You would expect microglia to be involved since they're running the brain's immune show.
in-vivo detection of increased [11C](R)- PK11195 binding in Alzheimer-type dementia, including mild and early forms, suggests that microglial activation is an early event in the pathogenesis of the disease.
A look at brains of postmortem dementia sufferers confirms this:
There was a positive correlation between the numbers of activated microglia and LB in different brain regions. This study demonstrates the presence of significant inflammation in DLB, even in the absence of AD pathology.
So inflammation comes first. Disease follows suit.
The bigger clue is this.
Non-steroidal anti-inflammatory drugs, which inhibit the cyclooxygenase enzymes COX-1 and COX-2, reduce the risk of developing Alzheimer’s disease in normal ageing populations. This preventive effect coincides with an extended preclinical phase that spans years to decades before onset of cognitive decline.
Remember that inflammaging?
A slow-rolling state of inflammation.
Okay...we could go on and on along these lines and just about every mental health issue but let's turn to the more fascinating piece.
Trauma and stress effects on the immune system and mental health
Again, we did a giant review on how trauma, especially early in life during key points of development, can increase risk for mental health later.
Hello, immune system.
The immune system can be primed by early exposure to infection or stress.
This can even be an infection in utero (3rd trimester).
Let's look at some of the pathways/issues above to punch through this.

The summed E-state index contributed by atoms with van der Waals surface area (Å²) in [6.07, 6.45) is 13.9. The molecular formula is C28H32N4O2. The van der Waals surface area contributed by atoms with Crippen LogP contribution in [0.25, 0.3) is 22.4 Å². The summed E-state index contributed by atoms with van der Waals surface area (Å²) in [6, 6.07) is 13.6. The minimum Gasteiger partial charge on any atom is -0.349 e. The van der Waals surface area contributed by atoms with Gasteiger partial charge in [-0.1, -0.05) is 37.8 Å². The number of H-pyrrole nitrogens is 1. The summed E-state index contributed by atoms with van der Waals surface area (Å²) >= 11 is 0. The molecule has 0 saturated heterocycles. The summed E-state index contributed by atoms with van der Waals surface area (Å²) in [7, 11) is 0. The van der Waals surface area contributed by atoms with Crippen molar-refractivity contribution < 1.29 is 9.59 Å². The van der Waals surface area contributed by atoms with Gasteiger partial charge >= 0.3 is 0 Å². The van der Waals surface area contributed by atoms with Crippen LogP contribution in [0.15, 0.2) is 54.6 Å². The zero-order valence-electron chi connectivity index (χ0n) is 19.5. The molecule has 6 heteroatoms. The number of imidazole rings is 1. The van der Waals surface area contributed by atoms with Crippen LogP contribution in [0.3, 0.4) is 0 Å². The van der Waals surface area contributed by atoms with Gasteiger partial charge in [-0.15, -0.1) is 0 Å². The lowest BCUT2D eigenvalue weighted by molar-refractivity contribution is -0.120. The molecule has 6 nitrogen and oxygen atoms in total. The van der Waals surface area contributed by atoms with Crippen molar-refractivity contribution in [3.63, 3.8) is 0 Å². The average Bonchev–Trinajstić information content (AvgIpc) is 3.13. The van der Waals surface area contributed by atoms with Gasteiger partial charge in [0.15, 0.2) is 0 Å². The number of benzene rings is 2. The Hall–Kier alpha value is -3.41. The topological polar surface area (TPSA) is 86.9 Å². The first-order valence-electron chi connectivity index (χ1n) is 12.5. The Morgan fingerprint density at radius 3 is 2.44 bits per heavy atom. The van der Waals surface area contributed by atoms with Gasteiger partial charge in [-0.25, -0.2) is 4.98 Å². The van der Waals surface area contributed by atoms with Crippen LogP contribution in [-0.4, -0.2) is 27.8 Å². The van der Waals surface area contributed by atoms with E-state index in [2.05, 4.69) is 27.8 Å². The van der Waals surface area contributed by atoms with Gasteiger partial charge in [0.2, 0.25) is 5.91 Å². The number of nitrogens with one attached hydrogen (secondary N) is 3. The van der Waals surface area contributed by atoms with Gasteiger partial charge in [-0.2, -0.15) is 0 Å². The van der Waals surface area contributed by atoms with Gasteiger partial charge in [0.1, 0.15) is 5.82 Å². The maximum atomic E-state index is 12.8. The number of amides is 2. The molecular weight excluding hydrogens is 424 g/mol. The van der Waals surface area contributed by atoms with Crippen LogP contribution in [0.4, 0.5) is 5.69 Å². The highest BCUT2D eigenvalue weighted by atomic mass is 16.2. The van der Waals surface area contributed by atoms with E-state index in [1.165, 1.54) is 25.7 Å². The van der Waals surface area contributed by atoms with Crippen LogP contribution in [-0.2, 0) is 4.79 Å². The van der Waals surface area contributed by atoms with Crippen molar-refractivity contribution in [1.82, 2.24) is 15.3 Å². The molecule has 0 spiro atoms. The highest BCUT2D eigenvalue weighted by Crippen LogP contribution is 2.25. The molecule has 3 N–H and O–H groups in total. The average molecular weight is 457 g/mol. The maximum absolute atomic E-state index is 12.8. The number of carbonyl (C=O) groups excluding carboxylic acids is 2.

We'll cover these areas:
- Early trauma, immune, and serotonin
- Early trauma, immune, and GABA/glutamate
- Early trauma, immune, and anandamide
- Early trauma, immune, and brain inflammation
- Early trauma, immune, and anxiety
- Early trauma, immune, and depression
- Early trauma, immune, and schizophrenia
- Early trauma, immune, and dementia
Okay...remember...for trauma, it could be infection, chronic stress, acute (traumatic) stress.
The immune system responds to each very similarly. We'll go through these quickly.
Early trauma, immune, and serotonin
Early trauma dysregulates serotonin in humans. The serotonin transporter protein is involved in the reuptake of serotonin from the synapse, and is critical to serotonin regulation in the brain.
Serotonin gets downregulated at the genetic level and exhausted from constant stress/inflammation.
Early trauma, immune, and GABA/glutamate
GABA gets downregulated (key to anxiety and neuronal damage).
Long-lasting effects of early-life stress on glutamatergic/GABAergic circuitry in the rat hippocampus
The hippocampus is a key site for mood management and it's very vulnerable to stress and infection. It's also a major site of neurogenesis (brain repair/change).
Early trauma, immune, and anandamide
The endocannabinoid system is tasked with balancing the immune system and anandamide is its key "calming" agent.
Many of the mental health issues show heightened anandamide (i.e. levels in the spinal cord with schizophrenia).
This is essentially the body working overtime to try and right the ship and early trauma can set this stage…
We're finally getting research to show this connection!
Exposure to MS resulted in bidirectional changes in AEA and 2-AG tissue levels within the amygdala and hippocampus and produced a sustained reduction in eCB function in the hippocampus at adulthood. CB1 receptor densities across all brain regions were generally found to be downregulated later in life following exposure to MS.
MS is short for maternal separation...a testable type of early stress for the animal
Essentially, early stress reduced anandamide function later in life. Check out our review on endocannabinoid deficiency.
The PTSD group also had lower levels of the neurotransmitter anandamide, an endocannabinoid that binds to CB1.
Again, stress and trauma, even early, can cause our balancing system to slow down.
Let's turn to general inflammation in the brain.
Early trauma, immune, and brain inflammation